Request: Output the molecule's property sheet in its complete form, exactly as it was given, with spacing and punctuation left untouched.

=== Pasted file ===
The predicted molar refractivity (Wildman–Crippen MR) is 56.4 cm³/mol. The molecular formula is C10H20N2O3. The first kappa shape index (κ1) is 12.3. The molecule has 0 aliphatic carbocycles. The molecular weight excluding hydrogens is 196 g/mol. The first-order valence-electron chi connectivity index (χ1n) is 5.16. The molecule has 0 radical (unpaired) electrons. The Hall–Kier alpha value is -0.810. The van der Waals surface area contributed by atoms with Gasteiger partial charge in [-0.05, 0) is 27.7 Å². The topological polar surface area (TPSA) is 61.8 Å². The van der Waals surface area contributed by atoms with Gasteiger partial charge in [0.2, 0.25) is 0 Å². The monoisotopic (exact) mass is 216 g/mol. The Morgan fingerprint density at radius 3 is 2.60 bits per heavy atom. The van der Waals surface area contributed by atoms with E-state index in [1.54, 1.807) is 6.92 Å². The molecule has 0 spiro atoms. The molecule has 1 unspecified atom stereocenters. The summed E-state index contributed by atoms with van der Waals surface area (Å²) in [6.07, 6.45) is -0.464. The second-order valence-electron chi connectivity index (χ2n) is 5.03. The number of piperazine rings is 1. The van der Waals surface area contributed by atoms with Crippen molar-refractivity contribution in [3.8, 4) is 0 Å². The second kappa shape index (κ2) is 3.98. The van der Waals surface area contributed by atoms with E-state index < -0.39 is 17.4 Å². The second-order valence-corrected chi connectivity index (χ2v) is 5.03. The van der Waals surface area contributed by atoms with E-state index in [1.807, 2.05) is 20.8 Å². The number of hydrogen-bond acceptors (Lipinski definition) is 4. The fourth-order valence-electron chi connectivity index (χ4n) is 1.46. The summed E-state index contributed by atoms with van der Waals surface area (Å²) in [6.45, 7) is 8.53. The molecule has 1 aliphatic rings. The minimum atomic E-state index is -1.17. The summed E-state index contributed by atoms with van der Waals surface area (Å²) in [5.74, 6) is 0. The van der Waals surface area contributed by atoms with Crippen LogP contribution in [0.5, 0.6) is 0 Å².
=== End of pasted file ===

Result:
The predicted molar refractivity (Wildman–Crippen MR) is 56.4 cm³/mol. The molecular formula is C10H20N2O3. The first kappa shape index (κ1) is 12.3. The molecule has 0 aliphatic carbocycles. The molecular weight excluding hydrogens is 196 g/mol. The first-order valence-electron chi connectivity index (χ1n) is 5.16. The molecule has 0 radical (unpaired) electrons. The Hall–Kier alpha value is -0.810. The van der Waals surface area contributed by atoms with Gasteiger partial charge in [-0.05, 0) is 27.7 Å². The topological polar surface area (TPSA) is 61.8 Å². The van der Waals surface area contributed by atoms with Gasteiger partial charge in [0.2, 0.25) is 0 Å². The monoisotopic (exact) mass is 216 g/mol. The Morgan fingerprint density at radius 3 is 2.60 bits per heavy atom. The van der Waals surface area contributed by atoms with E-state index in [1.54, 1.807) is 6.92 Å². The molecule has 0 spiro atoms. The molecule has 1 unspecified atom stereocenters. The summed E-state index contributed by atoms with van der Waals surface area (Å²) in [6.07, 6.45) is -0.464. The second-order valence-electron chi connectivity index (χ2n) is 5.03. The number of piperazine rings is 1. The van der Waals surface area contributed by atoms with Crippen molar-refractivity contribution in [3.8, 4) is 0 Å². The second kappa shape index (κ2) is 3.98. The van der Waals surface area contributed by atoms with E-state index < -0.39 is 17.4 Å². The second-order valence-corrected chi connectivity index (χ2v) is 5.03. The van der Waals surface area contributed by atoms with E-state index in [1.807, 2.05) is 20.8 Å². The number of hydrogen-bond acceptors (Lipinski definition) is 4. The fourth-order valence-electron chi connectivity index (χ4n) is 1.46. The summed E-state index contributed by atoms with van der Waals surface area (Å²) in [6.45, 7) is 8.53. The molecule has 1 aliphatic rings. The minimum atomic E-state index is -1.17. The summed E-state index contributed by atoms with van der Waals surface area (Å²) in [5.74, 6) is 0. The van der Waals surface area contributed by atoms with Crippen LogP contribution in [0.5, 0.6) is 0 Å².